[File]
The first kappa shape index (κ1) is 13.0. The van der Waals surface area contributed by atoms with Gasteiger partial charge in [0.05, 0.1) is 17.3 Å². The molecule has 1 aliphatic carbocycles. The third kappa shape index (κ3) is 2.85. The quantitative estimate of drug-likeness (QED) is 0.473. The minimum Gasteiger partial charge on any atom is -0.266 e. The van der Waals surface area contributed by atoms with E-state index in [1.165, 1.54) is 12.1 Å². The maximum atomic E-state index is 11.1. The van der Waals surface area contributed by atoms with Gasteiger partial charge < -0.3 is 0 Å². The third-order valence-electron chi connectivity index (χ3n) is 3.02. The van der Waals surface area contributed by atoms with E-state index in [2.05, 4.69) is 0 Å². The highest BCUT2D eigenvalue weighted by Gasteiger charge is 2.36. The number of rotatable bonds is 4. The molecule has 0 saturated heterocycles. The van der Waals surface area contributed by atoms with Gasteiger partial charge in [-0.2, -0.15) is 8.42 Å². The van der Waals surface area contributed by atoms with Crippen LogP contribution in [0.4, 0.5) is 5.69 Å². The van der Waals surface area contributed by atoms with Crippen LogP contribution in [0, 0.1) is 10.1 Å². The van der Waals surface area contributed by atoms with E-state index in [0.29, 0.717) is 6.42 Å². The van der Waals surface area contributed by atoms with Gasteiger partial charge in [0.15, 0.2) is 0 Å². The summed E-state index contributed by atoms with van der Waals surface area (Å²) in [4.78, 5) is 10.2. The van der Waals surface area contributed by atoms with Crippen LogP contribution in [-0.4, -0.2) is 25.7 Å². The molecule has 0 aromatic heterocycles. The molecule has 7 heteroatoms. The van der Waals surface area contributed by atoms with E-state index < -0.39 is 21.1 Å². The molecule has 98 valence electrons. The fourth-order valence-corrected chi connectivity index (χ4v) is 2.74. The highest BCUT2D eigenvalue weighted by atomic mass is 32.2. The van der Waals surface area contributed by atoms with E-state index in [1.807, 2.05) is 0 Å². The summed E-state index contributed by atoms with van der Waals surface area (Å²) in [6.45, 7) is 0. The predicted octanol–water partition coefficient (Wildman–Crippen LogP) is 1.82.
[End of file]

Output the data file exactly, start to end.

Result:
The first kappa shape index (κ1) is 13.0. The van der Waals surface area contributed by atoms with Gasteiger partial charge in [0.05, 0.1) is 17.3 Å². The molecule has 1 aliphatic carbocycles. The third kappa shape index (κ3) is 2.85. The quantitative estimate of drug-likeness (QED) is 0.473. The minimum Gasteiger partial charge on any atom is -0.266 e. The van der Waals surface area contributed by atoms with E-state index in [1.165, 1.54) is 12.1 Å². The maximum atomic E-state index is 11.1. The van der Waals surface area contributed by atoms with Gasteiger partial charge < -0.3 is 0 Å². The third-order valence-electron chi connectivity index (χ3n) is 3.02. The van der Waals surface area contributed by atoms with E-state index in [2.05, 4.69) is 0 Å². The highest BCUT2D eigenvalue weighted by Gasteiger charge is 2.36. The number of rotatable bonds is 4. The molecule has 0 saturated heterocycles. The van der Waals surface area contributed by atoms with Gasteiger partial charge in [-0.2, -0.15) is 8.42 Å². The van der Waals surface area contributed by atoms with Crippen LogP contribution in [0.4, 0.5) is 5.69 Å². The van der Waals surface area contributed by atoms with Crippen LogP contribution in [0, 0.1) is 10.1 Å². The van der Waals surface area contributed by atoms with E-state index in [0.29, 0.717) is 6.42 Å². The van der Waals surface area contributed by atoms with Gasteiger partial charge in [0.15, 0.2) is 0 Å². The summed E-state index contributed by atoms with van der Waals surface area (Å²) in [4.78, 5) is 10.2. The van der Waals surface area contributed by atoms with Crippen LogP contribution in [-0.4, -0.2) is 25.7 Å². The molecule has 0 aromatic heterocycles. The molecule has 7 heteroatoms. The van der Waals surface area contributed by atoms with E-state index < -0.39 is 21.1 Å². The molecule has 98 valence electrons. The fourth-order valence-corrected chi connectivity index (χ4v) is 2.74. The highest BCUT2D eigenvalue weighted by atomic mass is 32.2. The van der Waals surface area contributed by atoms with E-state index in [1.807, 2.05) is 0 Å². The summed E-state index contributed by atoms with van der Waals surface area (Å²) in [6.45, 7) is 0. The predicted octanol–water partition coefficient (Wildman–Crippen LogP) is 1.82.